I had heard him clear a warrant at Wadena, along with another MAC. One of them has to be for Superior, no? Why, yes. Here comes a DEEX train with a pair of Grinsteins on the point, and he just gets a warrant on the Brainerd as he rolls by the depot. I shot him out east of town.

Time stamp on that one was 0816, traffic is pretty good this morning! 8 minutes later another eastbound rolls through town. Here is a study of conventional horse versus iron horse. The gates were going down as the buggy crossed the tracks.

Here is another one, this time featuring the iron horse instead.

By this time I am almost frazzled from trying to keep track of the action. Next train up was another westbound grain train, this time with a single unit leading. Since I suspected a DPU, I waited for the shot and found that there were a pair of Dash 9's pushing. I needed to get home anyway, so why not chase him and get another different shot? Off I went to Wadena, and grabbed him going away as he rounded the curve near Bluffton.

Figuring I was done for the morning, I started for my truck, when I heard the contrasting noise of two different horns. I waited a couple of minutes and sure enough, I could hear something approaching from the west. I got my final shot of the morning at 0911.

Stats for the morning: 1 hour 59 minutes between first shot and last shot, 8 trains photographed, 1 very delicious breakfast sausage in a bun and 1 20 ounce Diet Coke from the Staples Express consumed. A great start to a fine weekend!

Jim, out.

Friday, August 15, 2008

Southern Minnesota Swing

Many of the pictures I would like to share with you this time are in my mind. I just completed a swing through the southern part of the state that had me hanging around in TCW land for a couple of days, took me through the heart of DM&E country, across the Uncle Pete (twice), and provided an evening along Lake Pepin. Great trainwatching opportunties. However, did I mention that any train I saw was preceded by a cloud that seemed to travel along with it, that I had a bad back, and that road construction season is in full swing here in Minnesota. Oh by the way, my back was acting up as well. And the *$%&# clouds just wouldn't leave me alone whenever a train was anywhere nearby.

Even with all of this to deal with, your intrepid correspondent still managed to grab a few photos that, given the lack of competition this week, have been judged worthy of the electrons spent to post them. Interestingly, all of the shots from this week, spanning four railroads, two great river valleys, and two states, were shot within a span of about 5 hours. I sucked it up and gave it the old college try on Wednesday evening, plotting a course that would take me through New Ulm, Mankato, Faribault, Lake City, Wabasha, Bay City, WI, and Red Wing, to maximize opportunties. I spotted 6 trains on the move, a few engines at rest, and one bald eagle. Now that I have spent sufficient time whining, on to the photos.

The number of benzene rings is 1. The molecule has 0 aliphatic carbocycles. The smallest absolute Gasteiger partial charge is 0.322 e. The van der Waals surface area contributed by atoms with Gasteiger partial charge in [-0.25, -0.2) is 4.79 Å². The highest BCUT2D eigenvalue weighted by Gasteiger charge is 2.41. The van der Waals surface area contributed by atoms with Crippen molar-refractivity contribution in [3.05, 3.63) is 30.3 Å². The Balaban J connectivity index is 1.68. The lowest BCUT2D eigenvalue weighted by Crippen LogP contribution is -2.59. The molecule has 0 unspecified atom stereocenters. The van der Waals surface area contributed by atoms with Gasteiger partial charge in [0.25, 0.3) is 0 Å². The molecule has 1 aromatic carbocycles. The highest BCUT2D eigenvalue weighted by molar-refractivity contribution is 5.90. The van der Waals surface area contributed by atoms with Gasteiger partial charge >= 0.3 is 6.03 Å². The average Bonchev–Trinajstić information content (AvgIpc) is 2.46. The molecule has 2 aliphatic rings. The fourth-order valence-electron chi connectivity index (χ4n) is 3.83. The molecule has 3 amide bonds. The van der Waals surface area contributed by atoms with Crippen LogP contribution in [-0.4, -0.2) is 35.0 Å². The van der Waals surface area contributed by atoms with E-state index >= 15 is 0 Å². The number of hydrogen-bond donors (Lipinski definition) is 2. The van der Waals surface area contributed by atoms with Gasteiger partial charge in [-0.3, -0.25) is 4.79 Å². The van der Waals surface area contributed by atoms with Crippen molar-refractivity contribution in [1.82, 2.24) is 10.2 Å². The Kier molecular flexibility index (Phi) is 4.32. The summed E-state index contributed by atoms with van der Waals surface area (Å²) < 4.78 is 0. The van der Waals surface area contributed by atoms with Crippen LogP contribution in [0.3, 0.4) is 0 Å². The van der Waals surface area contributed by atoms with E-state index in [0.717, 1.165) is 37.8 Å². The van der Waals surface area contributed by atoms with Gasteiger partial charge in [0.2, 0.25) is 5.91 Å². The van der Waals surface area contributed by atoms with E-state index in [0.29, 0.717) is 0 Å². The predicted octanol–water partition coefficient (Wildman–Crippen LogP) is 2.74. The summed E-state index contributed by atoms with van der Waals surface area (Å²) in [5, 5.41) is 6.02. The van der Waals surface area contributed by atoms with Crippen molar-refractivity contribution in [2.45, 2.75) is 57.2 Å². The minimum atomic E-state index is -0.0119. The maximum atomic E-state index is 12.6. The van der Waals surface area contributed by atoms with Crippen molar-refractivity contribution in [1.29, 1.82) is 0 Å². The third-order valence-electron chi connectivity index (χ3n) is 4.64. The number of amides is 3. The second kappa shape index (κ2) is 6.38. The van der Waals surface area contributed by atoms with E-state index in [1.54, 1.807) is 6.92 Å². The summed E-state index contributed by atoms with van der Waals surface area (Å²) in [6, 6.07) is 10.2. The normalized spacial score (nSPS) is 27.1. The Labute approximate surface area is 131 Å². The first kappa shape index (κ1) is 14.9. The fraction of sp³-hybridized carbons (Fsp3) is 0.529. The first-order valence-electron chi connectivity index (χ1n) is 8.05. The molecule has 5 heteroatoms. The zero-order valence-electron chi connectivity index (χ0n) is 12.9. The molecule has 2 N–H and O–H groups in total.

The Hanska Farmers Elevator in New Ulm provided my first opportunity, with ex SOO GP9's 123 and 124 at rest as I passed by. I swung in a grabbed some "unique" angles with the hope that the overcast skies would be less obvious. The first one was meant to show off the consecutive numbers on these units.

A second shot shows off the roof mounted air tanks with the Eagle Roller Mill Company power plant in the background.

Someone needs to make a model of this building. It seems like the ideal prototype for a layout set anytime from the 1920's on. Just a neat looking building with a sign that shows the owners were proud to claim it.

Next up was a quick stop in Mankato. I need some help identifying this contraption which was sitting where I have previously photographed a Pro Rail switcher. Any ideas what this is called?

I apoligize for the poor angle, my spine was protesting any further movement to try and take a better photo, especially in the poor light present.

Next up in this march of mediocre photos is a shot of the CP along the Mississippi River south of Lake City. While a lot of the line was a bit tough to see, in this location it opened up nicely for a shot from the Highway. I was in no condition to go bushwacking, so I set up here for a few minutes and was rewarded with a CP stack train southbound behind a SOO SD60.

There are some GREAT photo opportunties in this area, and I plan on returning when I can. Both sides of the river have nice locations, and they are a huge change from the prairie around Wadena. The next shot I have to offer up is from Bay City, WI, marking the second week in a row that I have shot train pix out of state. Wow, a world traveller.

It wouldn't have made the grade except for being out of state, but I said earlier the pickings were pretty thin this week. At the time that train showed up I had been hoping for a southbound coming round this bend. An ACe roaring out of the gloom would have been cool.

And that's all I have to offer for this week. My next stop was at the Kwik-Trip in Red Wing, where I enjoyed a Polish off the roller grill for supper and headed for my motel. I have to say, that store has a fighting chance to make my future Top 6 list of Minnesota Convenience Stores. But that is for another day.

Jim, out.